A degree in criminal justice can be a pathway to a variety of careers including police officer, FBI agent, lawyer, forensic psychologist, and a researcher. One of the best ways to pay for your education is with criminal justice scholarships.
Keep on reading to learn everything you need to know about criminal justice scholarships including application deadlines, award amounts, and eligibility requirements.
Jump ahead to:
- How to win criminal justice scholarships
- Resources for students studying criminal justice
- Frequently asked questions
- Explore these other scholarships categories
If you’re applying for criminal justice scholarships, you may be required to submit an essay as part of your application. Your essay can make or break your application! Scholarship committees review huge amounts of submissions, so writing a unique and compelling essay can help send your application to the top of the stack.
Fortunately, we have many resources to help you write a knockout essay!
- How to write a 250 word essay
- How to write a 500 word essay
- How to write an essay about yourself
- Overview of common scholarship essay prompts
- How to start a scholarship essay (with examples)
- How to write a winning scholarship essay
- How to end a scholarship essay
Adding an internship to your resume is an excellent way to boost your chances of securing full-time employment after graduation. Below we’ve listed some federal agencies that offer internships for students pursuing careers in criminal justice. However, you should also expand your search to the state level and seek out internships in your home state and local community.
- U.S. Department of Justice Paid Student Internships
- National Criminal Justice Association Undergraduate Internship Program
- FBI Honors Internship Program
Keep reading: How to get an internship
The following job boards are specifically designed for students seeking careers in criminal justice:
- ACJS Career Center
- APPA Career Center
- Federal Government Jobs, Law Enforcement
- NCJA Connect2Justice Jobs
Keep reading: 10 tips for finding your ideal job
Criminal justice associations
Joining a criminal justice association is a great way to connect with industry professionals, find mentors and internships, attend conferences, and gain access to scholarships only available to members. You will have to pay dues, but most associations offer discounted membership rates for students. Here are a few associations worth exploring:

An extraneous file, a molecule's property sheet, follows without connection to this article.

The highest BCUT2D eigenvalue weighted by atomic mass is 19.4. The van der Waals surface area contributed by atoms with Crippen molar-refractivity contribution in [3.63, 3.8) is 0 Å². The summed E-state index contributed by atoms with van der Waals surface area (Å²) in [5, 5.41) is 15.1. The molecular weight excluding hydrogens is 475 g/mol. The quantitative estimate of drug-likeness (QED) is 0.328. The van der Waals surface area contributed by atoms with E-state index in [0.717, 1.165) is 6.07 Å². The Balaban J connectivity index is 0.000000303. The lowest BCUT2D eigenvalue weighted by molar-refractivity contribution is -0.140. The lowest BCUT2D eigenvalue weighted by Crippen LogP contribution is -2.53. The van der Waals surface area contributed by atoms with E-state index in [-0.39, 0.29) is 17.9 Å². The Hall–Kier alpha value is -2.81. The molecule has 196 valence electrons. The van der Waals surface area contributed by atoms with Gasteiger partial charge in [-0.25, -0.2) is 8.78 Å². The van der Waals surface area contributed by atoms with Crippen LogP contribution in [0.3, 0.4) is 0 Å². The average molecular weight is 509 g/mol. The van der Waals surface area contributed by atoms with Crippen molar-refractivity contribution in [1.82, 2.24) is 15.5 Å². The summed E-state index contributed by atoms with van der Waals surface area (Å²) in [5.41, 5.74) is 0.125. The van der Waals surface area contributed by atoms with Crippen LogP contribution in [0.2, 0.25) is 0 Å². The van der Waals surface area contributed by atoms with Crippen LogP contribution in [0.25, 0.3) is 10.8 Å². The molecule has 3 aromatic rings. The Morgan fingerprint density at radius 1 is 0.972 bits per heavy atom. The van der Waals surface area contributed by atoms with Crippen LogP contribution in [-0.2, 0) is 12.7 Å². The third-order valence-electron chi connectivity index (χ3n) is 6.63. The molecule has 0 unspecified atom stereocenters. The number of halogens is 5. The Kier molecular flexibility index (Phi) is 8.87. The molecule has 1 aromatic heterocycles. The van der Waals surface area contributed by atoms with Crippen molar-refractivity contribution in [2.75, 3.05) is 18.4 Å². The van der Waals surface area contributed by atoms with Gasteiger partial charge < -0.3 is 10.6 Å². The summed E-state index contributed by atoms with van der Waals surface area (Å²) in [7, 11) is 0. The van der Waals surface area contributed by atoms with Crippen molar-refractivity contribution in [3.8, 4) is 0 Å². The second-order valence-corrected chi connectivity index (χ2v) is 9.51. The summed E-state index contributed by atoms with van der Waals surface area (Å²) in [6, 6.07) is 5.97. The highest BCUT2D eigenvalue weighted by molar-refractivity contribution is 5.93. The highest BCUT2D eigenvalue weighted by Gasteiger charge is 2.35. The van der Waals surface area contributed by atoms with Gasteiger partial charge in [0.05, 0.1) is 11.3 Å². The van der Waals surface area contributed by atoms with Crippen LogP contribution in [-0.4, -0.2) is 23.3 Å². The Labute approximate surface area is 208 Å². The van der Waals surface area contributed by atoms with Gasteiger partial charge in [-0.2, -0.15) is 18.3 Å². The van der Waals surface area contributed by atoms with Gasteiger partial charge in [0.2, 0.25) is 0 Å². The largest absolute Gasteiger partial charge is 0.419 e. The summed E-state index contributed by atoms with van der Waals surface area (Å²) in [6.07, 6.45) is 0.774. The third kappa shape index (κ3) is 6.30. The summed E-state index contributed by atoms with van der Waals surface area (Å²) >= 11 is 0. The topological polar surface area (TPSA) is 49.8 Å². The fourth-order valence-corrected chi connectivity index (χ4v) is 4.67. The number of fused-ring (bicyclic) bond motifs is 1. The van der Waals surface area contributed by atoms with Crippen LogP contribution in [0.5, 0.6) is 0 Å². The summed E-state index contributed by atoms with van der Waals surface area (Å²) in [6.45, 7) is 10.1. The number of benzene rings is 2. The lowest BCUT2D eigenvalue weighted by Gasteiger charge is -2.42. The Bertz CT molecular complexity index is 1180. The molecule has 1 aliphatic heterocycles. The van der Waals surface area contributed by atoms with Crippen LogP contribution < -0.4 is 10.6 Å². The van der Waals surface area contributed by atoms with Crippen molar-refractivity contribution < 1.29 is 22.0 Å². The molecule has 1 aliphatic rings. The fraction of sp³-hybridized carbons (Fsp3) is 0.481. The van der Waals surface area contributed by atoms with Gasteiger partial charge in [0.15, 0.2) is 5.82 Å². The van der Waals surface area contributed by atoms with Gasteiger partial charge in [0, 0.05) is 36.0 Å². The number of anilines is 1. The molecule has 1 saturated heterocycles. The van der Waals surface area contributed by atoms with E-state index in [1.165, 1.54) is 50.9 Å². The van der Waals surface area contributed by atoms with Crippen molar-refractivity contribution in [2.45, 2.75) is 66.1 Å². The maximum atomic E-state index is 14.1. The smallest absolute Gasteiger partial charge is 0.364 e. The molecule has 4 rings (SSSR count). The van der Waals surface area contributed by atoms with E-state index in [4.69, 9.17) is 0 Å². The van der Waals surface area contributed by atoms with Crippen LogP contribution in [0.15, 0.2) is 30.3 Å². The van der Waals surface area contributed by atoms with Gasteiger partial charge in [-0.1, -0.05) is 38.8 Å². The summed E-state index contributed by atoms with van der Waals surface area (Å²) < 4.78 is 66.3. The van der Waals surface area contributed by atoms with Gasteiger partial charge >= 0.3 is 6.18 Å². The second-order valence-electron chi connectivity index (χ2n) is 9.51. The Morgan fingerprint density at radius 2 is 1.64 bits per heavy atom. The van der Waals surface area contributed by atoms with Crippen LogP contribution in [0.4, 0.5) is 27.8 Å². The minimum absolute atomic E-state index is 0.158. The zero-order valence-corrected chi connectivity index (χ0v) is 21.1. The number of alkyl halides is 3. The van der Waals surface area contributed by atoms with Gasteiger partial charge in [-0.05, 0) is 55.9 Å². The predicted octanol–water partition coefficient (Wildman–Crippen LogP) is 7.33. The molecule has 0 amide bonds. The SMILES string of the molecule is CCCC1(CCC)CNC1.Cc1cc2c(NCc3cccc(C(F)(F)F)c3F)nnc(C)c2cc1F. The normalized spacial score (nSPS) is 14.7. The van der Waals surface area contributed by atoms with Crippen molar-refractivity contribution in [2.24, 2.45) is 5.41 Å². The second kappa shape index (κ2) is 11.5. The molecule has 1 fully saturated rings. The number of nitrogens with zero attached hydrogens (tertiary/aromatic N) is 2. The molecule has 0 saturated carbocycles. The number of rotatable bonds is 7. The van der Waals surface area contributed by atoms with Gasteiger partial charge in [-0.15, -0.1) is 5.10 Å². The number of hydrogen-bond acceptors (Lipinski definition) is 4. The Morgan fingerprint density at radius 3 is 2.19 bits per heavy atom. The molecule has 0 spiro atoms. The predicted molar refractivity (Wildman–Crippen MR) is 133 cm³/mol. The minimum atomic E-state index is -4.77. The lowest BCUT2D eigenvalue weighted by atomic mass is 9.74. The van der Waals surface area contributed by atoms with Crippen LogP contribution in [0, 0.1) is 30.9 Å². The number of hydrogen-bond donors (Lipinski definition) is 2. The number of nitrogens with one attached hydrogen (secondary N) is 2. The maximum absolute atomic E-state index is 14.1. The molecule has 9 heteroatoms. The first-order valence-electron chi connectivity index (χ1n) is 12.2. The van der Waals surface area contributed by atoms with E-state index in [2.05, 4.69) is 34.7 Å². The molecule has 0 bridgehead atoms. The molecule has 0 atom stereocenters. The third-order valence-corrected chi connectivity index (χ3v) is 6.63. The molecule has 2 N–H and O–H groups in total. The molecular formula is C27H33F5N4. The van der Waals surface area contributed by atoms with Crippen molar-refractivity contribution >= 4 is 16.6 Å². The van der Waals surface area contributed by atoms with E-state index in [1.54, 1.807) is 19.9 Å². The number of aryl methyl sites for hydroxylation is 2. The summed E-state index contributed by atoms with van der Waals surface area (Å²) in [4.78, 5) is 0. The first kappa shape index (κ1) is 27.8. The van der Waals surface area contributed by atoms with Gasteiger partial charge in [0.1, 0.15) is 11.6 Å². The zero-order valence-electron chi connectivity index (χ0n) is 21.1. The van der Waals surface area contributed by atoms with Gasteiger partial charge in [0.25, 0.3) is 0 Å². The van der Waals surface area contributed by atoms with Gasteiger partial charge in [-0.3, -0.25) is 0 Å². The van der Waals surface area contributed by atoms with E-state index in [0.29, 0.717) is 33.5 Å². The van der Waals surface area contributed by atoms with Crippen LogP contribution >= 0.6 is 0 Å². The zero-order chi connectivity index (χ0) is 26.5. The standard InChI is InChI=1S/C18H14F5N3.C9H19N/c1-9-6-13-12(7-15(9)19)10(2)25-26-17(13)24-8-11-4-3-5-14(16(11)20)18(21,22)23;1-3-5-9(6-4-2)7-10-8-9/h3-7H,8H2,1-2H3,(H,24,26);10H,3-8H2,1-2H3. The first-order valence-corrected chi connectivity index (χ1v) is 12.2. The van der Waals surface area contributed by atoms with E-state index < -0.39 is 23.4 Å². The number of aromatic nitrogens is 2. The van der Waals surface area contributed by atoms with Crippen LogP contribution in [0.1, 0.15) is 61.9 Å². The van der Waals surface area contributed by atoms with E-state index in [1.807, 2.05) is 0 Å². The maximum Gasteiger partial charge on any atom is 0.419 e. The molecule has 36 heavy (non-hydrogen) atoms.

- National Criminal Justice Association
- Academy of Criminal Justice Sciences
- American Society of Criminology
- American Correctional Association
- American Probation and Parole Association
- American Academy of Forensic Sciences
Student open access journals
You’re probably reading a lot of material for class already, so picking up more reading may be the last thing on your mind. However, these open access journals will only make you a better student. You may come across interesting topics to introduce in a classroom discussion, write about in a term paper, or reference in an interview with an employer.
Does the FBI offer scholarships?
Yes! Every year, the FBI-LEEDA program awards five $1,000 scholarships to college students. Other opportunities for students interested in the FBI include the FBI Honors Internship Program, the FBI Collegiate Hiring Initiative, and the Visiting Scientist Program.
Also see: How to become an FBI agent
Is criminal justice a good major choice?
A degree in criminal justice opens the door to a variety of careers including law enforcement, legal defense and prosecution, private investigation, forensic accounting, social work, crime scene investigation, and more. As you can see, most of these career paths are well-suited for those who are interested in serving their community and helping others. If that’s what you’re passionate about, then criminal justice could be a good fit for you!
Is criminal justice hard?
Like any field of study, majoring in criminal justice requires hard work and dedication. Students can expect a broad range of coursework covering topics such as constitutional law, criminology theory, criminal investigation, forensic law, judicial process, psychology, sociology, and more. A bachelor’s degree in this field typically requires four years of full-time study.
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